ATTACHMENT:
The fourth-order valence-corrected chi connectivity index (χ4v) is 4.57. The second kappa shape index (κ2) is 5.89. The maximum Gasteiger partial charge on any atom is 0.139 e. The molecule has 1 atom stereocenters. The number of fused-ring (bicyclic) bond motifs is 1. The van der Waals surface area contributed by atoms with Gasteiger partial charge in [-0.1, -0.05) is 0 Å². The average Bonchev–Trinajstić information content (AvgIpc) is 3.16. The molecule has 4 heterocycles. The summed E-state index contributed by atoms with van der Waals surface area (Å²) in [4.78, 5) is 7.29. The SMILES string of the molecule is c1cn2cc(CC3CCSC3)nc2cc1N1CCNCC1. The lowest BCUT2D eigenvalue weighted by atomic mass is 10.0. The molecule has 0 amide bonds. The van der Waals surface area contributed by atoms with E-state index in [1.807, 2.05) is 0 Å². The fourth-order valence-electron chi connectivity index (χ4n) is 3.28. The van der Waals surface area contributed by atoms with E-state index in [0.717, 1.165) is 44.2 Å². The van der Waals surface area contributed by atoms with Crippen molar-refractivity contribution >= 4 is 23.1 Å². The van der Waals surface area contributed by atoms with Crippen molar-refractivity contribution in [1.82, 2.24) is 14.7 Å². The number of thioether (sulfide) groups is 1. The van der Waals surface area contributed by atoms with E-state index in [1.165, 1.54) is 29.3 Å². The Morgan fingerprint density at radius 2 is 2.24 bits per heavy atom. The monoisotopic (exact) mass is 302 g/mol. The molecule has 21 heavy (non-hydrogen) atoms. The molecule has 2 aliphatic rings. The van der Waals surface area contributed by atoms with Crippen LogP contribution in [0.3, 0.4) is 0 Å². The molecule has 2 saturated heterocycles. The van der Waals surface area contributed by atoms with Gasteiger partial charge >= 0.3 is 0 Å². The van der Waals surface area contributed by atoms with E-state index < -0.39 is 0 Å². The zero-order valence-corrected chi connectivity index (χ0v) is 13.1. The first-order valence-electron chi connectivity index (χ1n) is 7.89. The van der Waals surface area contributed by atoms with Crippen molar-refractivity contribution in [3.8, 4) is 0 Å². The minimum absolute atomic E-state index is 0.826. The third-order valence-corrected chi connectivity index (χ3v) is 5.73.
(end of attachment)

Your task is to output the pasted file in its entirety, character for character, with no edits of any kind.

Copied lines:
The fourth-order valence-corrected chi connectivity index (χ4v) is 4.57. The second kappa shape index (κ2) is 5.89. The maximum Gasteiger partial charge on any atom is 0.139 e. The molecule has 1 atom stereocenters. The number of fused-ring (bicyclic) bond motifs is 1. The van der Waals surface area contributed by atoms with Gasteiger partial charge in [-0.1, -0.05) is 0 Å². The average Bonchev–Trinajstić information content (AvgIpc) is 3.16. The molecule has 4 heterocycles. The summed E-state index contributed by atoms with van der Waals surface area (Å²) in [4.78, 5) is 7.29. The SMILES string of the molecule is c1cn2cc(CC3CCSC3)nc2cc1N1CCNCC1. The lowest BCUT2D eigenvalue weighted by atomic mass is 10.0. The molecule has 0 amide bonds. The van der Waals surface area contributed by atoms with E-state index in [1.807, 2.05) is 0 Å². The fourth-order valence-electron chi connectivity index (χ4n) is 3.28. The van der Waals surface area contributed by atoms with E-state index in [0.717, 1.165) is 44.2 Å². The van der Waals surface area contributed by atoms with Crippen molar-refractivity contribution >= 4 is 23.1 Å². The van der Waals surface area contributed by atoms with Crippen molar-refractivity contribution in [1.82, 2.24) is 14.7 Å². The number of thioether (sulfide) groups is 1. The van der Waals surface area contributed by atoms with E-state index in [1.165, 1.54) is 29.3 Å². The Morgan fingerprint density at radius 2 is 2.24 bits per heavy atom. The monoisotopic (exact) mass is 302 g/mol. The molecule has 21 heavy (non-hydrogen) atoms. The molecule has 2 aliphatic rings. The van der Waals surface area contributed by atoms with Crippen LogP contribution in [0.3, 0.4) is 0 Å². The molecule has 2 saturated heterocycles. The van der Waals surface area contributed by atoms with Gasteiger partial charge >= 0.3 is 0 Å². The van der Waals surface area contributed by atoms with E-state index < -0.39 is 0 Å². The zero-order valence-corrected chi connectivity index (χ0v) is 13.1. The first-order valence-electron chi connectivity index (χ1n) is 7.89. The van der Waals surface area contributed by atoms with Crippen molar-refractivity contribution in [3.8, 4) is 0 Å². The minimum absolute atomic E-state index is 0.826. The third-order valence-corrected chi connectivity index (χ3v) is 5.73.